EspañolThe Venezuelan daily La Voz has reported that broadcasting tycoon Gustavo Cisneros has sold his television network Venevisión — the largest and most widely viewed network in the country — to the Venezuelan government. According to the report, the government takes control of the network beginning January 1, 2015. Venevisión network executives, however, have denied the news.
“The emblematic and popular network, Venevisión, part of the Cisneros Group and managed by the magnate Gustavo Cisneros, owner of the 100 percent of its shares, will be handed over to the regime of Nicolás Maduro Moros, president of the Bolivarian Republic of Venezuela,” said reporter Diego Kapeky in La Voz on Sunday.
Kapeky also stated that three television studios belonging to Venevisión will also be sold to the government for the sum of US$6 million.
Executive Director of the Cisneros Group Adriana Cisneros denied Kapeky’s report, responding via her Twitter account: “Venevisión is not for sale.”
Venevision no esta a la venta.
— Adriana Cisneros (@cisnerosadriana) August 10, 2014
For the moment, it is believed that the transfer of Venevisión, founded in 1961, will be similar to that of Globovisión. After Globovisión’s sale, the network maintained part of its programming, but with a distinct, new editorial line. This meant less criticism aimed at the government, which led to mass resignations and dismissals from the network.
Carlos Correa, general coordinator of Public Space, an NGO that advocates for human rights and freedom of expression, explained to the PanAm Post that Venezuelan society is no longer surprised by this kind of news. He says they are well accustomed to these sorts of rumors and do not trust the official statements from either the government or the company. This skepticism on the part of the public with regard to the government’s statements is partly based on the recent sale of other private media companies, such as El Universal and the Capriles Network.
“Previously, the sale of other media outlets have lacked transparency, which generated great uncertainty. The truth is revealed at the last moment, if it ever known at all. For example, in the case of the newspaper El Universal, we still do not know who the new owners are,” Correa explained.
An anonymous source has told the PanAm Post that there has been talk among the employees of Venevisión that the rumors of its sale were generated in Miami by former political leaders of the Venezuelan opposition with the intention of damaging the network’s public image.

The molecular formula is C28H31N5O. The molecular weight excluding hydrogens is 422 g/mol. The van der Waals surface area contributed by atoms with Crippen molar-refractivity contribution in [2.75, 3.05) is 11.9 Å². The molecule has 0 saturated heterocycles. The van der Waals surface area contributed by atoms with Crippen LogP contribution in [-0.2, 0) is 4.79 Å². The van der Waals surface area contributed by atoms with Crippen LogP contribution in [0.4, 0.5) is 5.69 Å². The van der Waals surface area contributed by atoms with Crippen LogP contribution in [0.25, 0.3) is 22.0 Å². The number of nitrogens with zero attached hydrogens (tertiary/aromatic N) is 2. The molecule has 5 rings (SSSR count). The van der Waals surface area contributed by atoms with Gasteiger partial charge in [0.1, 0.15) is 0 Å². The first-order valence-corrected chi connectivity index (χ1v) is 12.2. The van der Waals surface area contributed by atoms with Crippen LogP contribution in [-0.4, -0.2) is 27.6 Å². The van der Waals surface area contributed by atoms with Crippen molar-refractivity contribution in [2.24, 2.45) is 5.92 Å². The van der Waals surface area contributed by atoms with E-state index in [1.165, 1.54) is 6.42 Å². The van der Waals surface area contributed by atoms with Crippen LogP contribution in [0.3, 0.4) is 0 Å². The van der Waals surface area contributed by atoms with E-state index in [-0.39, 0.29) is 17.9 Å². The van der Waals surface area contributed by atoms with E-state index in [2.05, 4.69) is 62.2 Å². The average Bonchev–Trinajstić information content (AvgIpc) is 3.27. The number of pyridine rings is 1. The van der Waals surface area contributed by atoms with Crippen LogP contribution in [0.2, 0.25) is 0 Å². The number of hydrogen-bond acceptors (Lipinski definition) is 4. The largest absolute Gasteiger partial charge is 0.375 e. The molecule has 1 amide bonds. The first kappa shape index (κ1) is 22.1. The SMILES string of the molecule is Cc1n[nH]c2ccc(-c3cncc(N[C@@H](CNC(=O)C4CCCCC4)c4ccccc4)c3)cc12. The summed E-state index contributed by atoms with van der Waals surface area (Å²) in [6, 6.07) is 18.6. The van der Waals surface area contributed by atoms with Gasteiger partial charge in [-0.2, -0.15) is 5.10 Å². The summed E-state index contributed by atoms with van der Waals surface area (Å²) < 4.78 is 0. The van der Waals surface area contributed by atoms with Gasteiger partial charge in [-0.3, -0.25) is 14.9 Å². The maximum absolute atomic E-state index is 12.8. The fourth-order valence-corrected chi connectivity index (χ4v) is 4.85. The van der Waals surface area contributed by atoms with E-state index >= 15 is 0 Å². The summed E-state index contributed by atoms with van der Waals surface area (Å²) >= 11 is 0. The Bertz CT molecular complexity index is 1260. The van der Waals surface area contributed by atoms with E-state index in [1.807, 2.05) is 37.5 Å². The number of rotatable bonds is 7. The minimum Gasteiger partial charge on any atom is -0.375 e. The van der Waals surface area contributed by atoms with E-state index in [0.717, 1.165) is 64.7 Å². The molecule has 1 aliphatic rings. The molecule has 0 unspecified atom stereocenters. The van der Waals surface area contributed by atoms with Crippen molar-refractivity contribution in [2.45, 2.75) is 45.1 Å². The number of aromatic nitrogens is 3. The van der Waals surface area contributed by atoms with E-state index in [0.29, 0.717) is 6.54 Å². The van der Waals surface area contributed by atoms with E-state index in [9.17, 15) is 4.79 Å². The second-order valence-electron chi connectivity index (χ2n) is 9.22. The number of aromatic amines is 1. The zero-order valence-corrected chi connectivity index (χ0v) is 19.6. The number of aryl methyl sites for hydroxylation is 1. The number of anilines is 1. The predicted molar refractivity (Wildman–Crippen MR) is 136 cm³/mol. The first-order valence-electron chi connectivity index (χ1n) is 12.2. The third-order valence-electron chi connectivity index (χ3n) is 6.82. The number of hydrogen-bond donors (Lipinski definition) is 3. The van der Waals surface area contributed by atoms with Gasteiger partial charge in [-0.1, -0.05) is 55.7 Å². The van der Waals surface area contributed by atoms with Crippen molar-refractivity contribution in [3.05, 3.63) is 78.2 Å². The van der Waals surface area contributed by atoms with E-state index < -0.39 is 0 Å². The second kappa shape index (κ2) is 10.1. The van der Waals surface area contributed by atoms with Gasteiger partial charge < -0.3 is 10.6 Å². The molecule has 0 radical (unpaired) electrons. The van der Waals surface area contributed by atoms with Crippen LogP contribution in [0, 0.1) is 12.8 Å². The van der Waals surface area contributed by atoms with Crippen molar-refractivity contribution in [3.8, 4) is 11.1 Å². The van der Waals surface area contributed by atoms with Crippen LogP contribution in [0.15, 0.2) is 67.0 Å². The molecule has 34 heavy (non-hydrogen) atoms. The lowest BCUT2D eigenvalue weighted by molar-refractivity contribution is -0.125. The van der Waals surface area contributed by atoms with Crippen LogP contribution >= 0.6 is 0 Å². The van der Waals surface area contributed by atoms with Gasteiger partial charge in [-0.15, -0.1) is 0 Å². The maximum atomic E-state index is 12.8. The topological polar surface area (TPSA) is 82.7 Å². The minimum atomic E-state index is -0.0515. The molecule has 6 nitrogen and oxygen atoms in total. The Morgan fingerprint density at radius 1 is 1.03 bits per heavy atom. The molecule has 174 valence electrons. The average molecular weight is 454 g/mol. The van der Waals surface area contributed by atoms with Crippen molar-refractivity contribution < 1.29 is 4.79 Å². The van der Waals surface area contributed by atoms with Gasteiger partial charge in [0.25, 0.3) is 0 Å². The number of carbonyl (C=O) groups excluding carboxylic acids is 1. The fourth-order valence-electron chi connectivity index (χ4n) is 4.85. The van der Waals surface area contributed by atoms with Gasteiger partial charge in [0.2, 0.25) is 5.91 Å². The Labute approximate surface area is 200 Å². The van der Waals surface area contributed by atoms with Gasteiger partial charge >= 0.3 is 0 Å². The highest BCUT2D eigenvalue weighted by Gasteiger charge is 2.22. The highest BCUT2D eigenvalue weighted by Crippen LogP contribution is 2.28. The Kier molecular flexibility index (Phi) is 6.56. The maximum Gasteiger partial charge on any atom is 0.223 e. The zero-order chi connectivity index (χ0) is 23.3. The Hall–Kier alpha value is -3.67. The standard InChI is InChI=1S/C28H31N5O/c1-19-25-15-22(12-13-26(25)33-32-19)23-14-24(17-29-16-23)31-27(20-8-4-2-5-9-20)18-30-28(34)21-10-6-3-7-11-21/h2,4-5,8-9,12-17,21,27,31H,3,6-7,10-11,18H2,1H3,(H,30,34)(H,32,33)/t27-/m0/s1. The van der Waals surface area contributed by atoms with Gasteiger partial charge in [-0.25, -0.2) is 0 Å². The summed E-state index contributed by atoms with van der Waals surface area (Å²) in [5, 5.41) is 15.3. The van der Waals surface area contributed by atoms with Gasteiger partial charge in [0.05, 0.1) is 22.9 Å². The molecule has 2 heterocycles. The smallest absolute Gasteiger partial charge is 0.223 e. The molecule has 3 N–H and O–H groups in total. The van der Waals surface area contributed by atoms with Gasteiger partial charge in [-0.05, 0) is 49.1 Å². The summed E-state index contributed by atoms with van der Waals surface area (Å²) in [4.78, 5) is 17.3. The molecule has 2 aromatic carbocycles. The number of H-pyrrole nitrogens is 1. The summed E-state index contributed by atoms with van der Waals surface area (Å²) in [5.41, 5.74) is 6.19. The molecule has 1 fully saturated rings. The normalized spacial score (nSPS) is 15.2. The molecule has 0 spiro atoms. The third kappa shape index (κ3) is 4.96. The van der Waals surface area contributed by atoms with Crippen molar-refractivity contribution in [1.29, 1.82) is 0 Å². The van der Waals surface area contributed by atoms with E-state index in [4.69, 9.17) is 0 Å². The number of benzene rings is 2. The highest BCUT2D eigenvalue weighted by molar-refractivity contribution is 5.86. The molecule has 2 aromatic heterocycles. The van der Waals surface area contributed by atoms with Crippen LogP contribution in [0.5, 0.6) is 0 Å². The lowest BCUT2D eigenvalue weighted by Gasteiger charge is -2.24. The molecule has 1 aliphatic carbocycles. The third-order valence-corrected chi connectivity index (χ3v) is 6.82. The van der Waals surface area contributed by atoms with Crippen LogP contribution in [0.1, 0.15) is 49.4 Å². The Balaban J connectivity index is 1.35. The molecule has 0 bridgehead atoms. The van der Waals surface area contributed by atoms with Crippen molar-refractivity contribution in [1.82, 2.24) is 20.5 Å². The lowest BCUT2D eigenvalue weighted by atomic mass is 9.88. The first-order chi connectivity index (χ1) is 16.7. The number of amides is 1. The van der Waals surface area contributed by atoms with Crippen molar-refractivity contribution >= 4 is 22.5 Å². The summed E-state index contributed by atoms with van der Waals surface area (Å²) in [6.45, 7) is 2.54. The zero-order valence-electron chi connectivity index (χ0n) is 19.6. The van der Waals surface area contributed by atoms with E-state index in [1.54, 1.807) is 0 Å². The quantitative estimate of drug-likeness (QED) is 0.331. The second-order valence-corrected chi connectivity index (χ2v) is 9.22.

The opposition has sharply criticized Venevisión in the past for refusing to report stories that could potentially discredit Nicolás Maduro’s administration, and instead focus its programming on entertainment. Even still, rumors of its sale have some in the Venezuelan opposition concerned.
Correa explained that across the media spectrum, public airwave channels like Venevisión have opted for more of a “balance” since 2004, and have canceled many of their opinion programs, focusing air-time instead on entertainment and variety shows.
“Venevisión has a huge audience, but they act with caution every time they give an opposing view. Even then, they are very careful with their criticism of the government. A sale like this means even less space in media for diverse and critical opinion,” concluded the activist.
Self-Censorship and Venevisión’s Recent History
Until 2002, the now-defunct television station RCTV, like Venevisión, had a critical stance against the government. That same year, after the attempted coup against Chávez’s government, many media outlets, including Venevisión, were accused of censoring important information about the coup, or even instigating it themselves.
After the failed coup, Hugo Chávez decided not to renew RCTV’s national radio broadcast license, citing its “persistent attitude of trampling public morale” and claiming it had become a “threat to the country.” Chávez’s decision to shut down RCTV stood in stark contrast to his decision to allow Gustavo Cisneros, head of Venevisión, to renew his broadcast license, despite Venevisión’s criticisms of his government.
After a 2004 meeting between Gustavo Cisneros and Hugo Chávez — with former US President Jimmy Carter serving as a mediator — the network learned to coexist with the Chavista regime, radically changed its editorial line, and ceased its criticism of the Venezuelan government.
According to a New York Times article, after the meeting, Cisneros went from one of Chávez’s main opponents to being one of his closest allies.
“If something goes off the air, democracy loses,” Cisneros explained in an interview defending his relationship with Chávez. “We decided that we needed to make up,” he said, citing advice he was given by the Mexican writer Carlos Fuentes. “The way we make up is by saying, ‘Fine, so we can’t be part of history or play a role in politics, but we can report the day-to-day news.'”
Over the years, Venevisión’s programming changed significantly, as morning news and analysis shows were replaced with programs on astrology, and prime-time soap operas took priority over the nightly news.
During the 2006 presidential elections in Venezuela, Venevisión dedicated 84 percent of its coverage to the ruling party’s campaign, according to a study conducted by observers from the European Union.